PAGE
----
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Environmental and biological controls on monthly and annual evapotranspiration in China’s Loess Plateau

  • Zesu Yang
  • Qiang Zhang
  • Xiaocui Hao
Original Paper

Abstract

Information about evapotranspiration (ET) is essential for managing water resources, especially in areas with limited water and no irrigation facilities. In this study, based on ET observations made using an eddy covariance system, the variation of ET and its control factors are investigated on monthly and annual scales in the context of China’s Loess Plateau. Monthly ET is determined by the reference ET (ET0) and surface conductance (gs), where ET0 is an indicator of both the energy available for ET and the atmospheric demand for evaporation and gs represents the environmental stress that limits ET. The correlations among volumetric soil water content (SWC), leaf area index (LAI), and monthly ET are weak across all the studied ecosystems. ET shows large inter-annual variability in the Loess Plateau, with a coefficient of inter-annual variation of 19.5%. The environmental variables of ET0, precipitation (P), SWC, LAI, and gs also show notable inter-annual variability. P is the original factor forcing the inter-annual variability of ET. LAI and gs are important for regulating ET and reduce the correlation between ET and SWC. Different ecosystems use different biological processes to regulate ET under conditions of water stress: for natural vegetation, gs responds directly to SWC and surface air vapor pressure (e) and controls ET by regulating transpiration; for cropland, LAI responds directly to SWC and e and determines gs, thereby regulating ET. The present results suggest that LAI is useful for characterizing the physiological constraints on cropland ET but is not suitable for estimating the ET of semi-arid natural vegetation. Parameterizing gs with e could give better estimates of ET for natural vegetation.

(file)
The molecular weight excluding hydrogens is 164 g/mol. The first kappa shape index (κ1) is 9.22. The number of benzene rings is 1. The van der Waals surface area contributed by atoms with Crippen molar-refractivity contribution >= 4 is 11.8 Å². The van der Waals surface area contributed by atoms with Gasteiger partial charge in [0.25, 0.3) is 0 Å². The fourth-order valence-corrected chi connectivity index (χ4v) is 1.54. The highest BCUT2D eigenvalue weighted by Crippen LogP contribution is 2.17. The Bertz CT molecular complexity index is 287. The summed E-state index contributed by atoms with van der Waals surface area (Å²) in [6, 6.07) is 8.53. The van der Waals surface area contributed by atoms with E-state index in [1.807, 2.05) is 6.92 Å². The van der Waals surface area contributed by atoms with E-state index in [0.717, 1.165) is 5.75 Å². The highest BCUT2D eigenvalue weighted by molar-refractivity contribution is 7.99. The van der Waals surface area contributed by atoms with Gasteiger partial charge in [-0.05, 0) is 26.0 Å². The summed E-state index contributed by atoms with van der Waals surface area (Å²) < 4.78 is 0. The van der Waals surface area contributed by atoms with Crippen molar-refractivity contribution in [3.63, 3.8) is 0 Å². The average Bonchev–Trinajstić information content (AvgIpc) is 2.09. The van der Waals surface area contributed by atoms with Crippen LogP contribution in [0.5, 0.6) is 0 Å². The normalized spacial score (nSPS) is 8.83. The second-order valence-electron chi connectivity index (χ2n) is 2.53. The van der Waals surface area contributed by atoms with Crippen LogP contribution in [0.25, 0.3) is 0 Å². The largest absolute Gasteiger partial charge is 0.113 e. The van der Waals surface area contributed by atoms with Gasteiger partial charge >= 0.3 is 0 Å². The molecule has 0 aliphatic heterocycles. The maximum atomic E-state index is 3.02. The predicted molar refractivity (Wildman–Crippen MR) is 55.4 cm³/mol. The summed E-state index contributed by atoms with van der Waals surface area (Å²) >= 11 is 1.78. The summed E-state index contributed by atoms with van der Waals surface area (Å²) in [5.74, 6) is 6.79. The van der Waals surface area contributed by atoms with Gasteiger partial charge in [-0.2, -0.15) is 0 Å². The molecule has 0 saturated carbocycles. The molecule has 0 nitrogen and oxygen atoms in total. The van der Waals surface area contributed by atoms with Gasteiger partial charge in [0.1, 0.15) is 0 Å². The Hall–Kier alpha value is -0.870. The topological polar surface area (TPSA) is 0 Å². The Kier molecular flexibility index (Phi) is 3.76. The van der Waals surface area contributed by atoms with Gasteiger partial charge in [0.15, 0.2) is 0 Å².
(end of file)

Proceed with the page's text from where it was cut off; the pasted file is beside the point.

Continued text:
Notes

Acknowledgements

Remote sensing data (LAI) were provided by NASA EOS. We thank the College of Atmospheric Sciences, Lanzhou University, for providing observation data from the Semi-Arid Climate and Environment Observatory of Lanzhou University (Yuzhong site). We are grateful to all the investigators that participated in the field experiment at the Dingxi, Pingliang, and Qingyang sites. This work was jointly supported by the Major Program of the National Nature Science Foundation of China (41630426, 91637106, 41705075) and the Research Foundation for Talented Scholars of Chengdu University of Information Technology (KYTZ201734).

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Copyright information

© Springer-Verlag GmbH Austria, part of Springer Nature 2018

Authors and Affiliations

  1. 1.College of Atmospheric Sciences, Plateau Atmosphere and Environment Key Laboratory of Sichuan ProvinceChengdu University of Information TechnologyChengduChina
  2. 2.China Meteorological Administration; Key laboratory of Arid Climatic Change and Reducing Disaster of Gansu Province; Key Open Laboratory of Arid Climatic Change and Disaster Reduction of CMAInstitute of Arid MeteorologyLanzhouChina
  3. 3.Sichuan Academy of Environmental SciencesChengduChina

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